Tag Archives: ventilating a pole building

Dear Guru: Can I Use Cellulose Insulation?

Welcome to Ask the Pole Barn Guru – where you can ask questions about building topics, with answers posted on Mondays.  With many questions to answer, please be patient to watch for yours to come up on a future Monday segment.  If you want a quick answer, please be sure to answer with a “reply-able” email address.

Email all questions to: PoleBarnGuru@HansenPoleBuildings.com


DEAR POLE BARN GURU: I am finishing a 36x40x14 pole building. The roof is asphalt shingles on osb and the siding is typical metal (.026 I think). I want to use dense pack cellulose blow in in the walls which will be covered with OSB and painted. There is no plastic or vapor barrier, just metal on the 2×4 frame members. Do I need to install plastic or housewrap with the insulation? Can I staple housewrap to the inside framing to hold the blow in insulation until I install the OSB wall sheathing?

I had a metal ceiling installed when they built it but no insulation exists.

I want to use blow in R38 for the ceiling and cellulose seems to be ok to use but I have read that it may corrode the metal.

Please give me your recommendations to insulate my pole barn. Thank you. CELLULOSED IN CRAWFORDSVILLE


DEAR CELLULOSED: The issues with cellulose insulation appear to be if it is or gets wet. There are two sides to the argument.

Side A (it is no problem) says: “There have always been concerns about insulation causing corrosion when in direct contact with metal building components such as sweaty pipes, electrical wires or metal boxes, etc. Consequently, ASTM standards for every insulation material contain testing which specifically addresses these concerns. In addition, in 1979, the CPSC promulgated a law, which regulated the fire and corrosive characteristics of cellulose insulation. A statement of compliance with these requirements is required on every bag of cellulose insulation. The types of metal tested with all insulation materials are copper, aluminum, steel, and additionally in Canada, galvanized steel. Our test requires placing soaking-wet cellulose insulation with an imbedded .003-inch thick metal coupon inside a humidity chamber under conditions that are ideal for promoting corrosion. After 14 days, the metal coupons are removed, cleaned, and examined under a light to detect the smallest pinhole. In all, there are two coupons of each metal and all must be free of even one pinhole. This is a very strict test!”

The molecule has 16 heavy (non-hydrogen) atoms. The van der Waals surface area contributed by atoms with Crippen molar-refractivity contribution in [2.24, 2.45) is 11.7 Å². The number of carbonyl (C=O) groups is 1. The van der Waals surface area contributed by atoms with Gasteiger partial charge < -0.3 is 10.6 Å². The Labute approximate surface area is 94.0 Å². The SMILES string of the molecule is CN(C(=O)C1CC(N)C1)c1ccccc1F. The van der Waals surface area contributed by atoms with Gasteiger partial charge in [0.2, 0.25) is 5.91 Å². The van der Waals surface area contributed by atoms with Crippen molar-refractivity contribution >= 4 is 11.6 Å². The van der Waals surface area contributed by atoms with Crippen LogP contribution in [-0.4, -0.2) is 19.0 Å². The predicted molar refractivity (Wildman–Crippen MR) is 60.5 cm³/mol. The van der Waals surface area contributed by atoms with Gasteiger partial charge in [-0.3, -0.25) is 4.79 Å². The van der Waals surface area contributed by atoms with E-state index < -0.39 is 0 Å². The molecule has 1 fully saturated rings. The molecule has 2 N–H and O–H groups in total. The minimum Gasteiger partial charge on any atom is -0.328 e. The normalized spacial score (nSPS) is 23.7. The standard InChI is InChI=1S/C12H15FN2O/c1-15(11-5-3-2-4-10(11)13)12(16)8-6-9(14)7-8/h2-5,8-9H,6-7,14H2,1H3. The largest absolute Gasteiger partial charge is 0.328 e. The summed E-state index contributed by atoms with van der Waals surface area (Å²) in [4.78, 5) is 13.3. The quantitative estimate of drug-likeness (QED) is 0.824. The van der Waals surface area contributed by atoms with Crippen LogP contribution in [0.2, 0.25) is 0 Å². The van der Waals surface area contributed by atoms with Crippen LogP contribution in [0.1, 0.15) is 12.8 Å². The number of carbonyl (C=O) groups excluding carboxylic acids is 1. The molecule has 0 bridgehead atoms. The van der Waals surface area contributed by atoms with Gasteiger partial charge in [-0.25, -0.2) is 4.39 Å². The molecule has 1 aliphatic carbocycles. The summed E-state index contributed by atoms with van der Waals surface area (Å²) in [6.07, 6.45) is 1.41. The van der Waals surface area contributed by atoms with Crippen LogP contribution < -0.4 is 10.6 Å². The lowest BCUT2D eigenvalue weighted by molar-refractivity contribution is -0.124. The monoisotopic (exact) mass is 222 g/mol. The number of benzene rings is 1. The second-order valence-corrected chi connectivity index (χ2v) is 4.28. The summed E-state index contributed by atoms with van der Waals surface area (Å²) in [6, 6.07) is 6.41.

Side B can be read about at: https://www.chemaxx.com/cellulose.html

My recommendation would be to use fiberglass insulation. https://www.hansenpolebuildings.com/blog/2012/02/fiberglass-insulation-2/

For the walls, use BIBS (read more about BIBS here: www.hansenpolebuildings.com/blog/2011/11/bibs/). A vapor barrier should be installed on the inside face of any wall insulation, before the interior finish is applied (whether osb, drywall or steel liner). Housewrap is NOT a vapor barrier, and should not be installed on the climate controlled side of insulation.

DEAR POLE BARN GURU: I am having a local contractor build a pole barn cabin with a steel roof and vinyl siding. They do use bubble under the roof girts. I am having them use 2×10 for a vaulted ceiling so I can finish a loft. I want to insulate between the 2×10’s -24 on center. Just wanted to know how to best insulate between these and put a tongue and groove ceiling in. MASSILLON MARK

DEAR MASSILLON: My answer will assume your roof purlins are being installed the length of your building, rather than from eave to ridge (like rafters). On top of the purlins, install 2×4, laid flat (3-1/2” face towards the purlins) running from eave to ridge. Then install the reflective insulation. Next place 2×4 laid flat the same direction as the purlins, then the roof steel. Make certain to adequately ventilate the eave and the ridge. The insulation between the purlins should be unfaced, and no more than 9-1/4” thick.

Before you blow insulation into the attic space, make sure you have adequate attic ventilation. While this article is written with steel roofing in mind, the same ventilation requirements and solutions apply: https://www.hansenpolebuildings.com/blog/2012/08/ventilation-blows/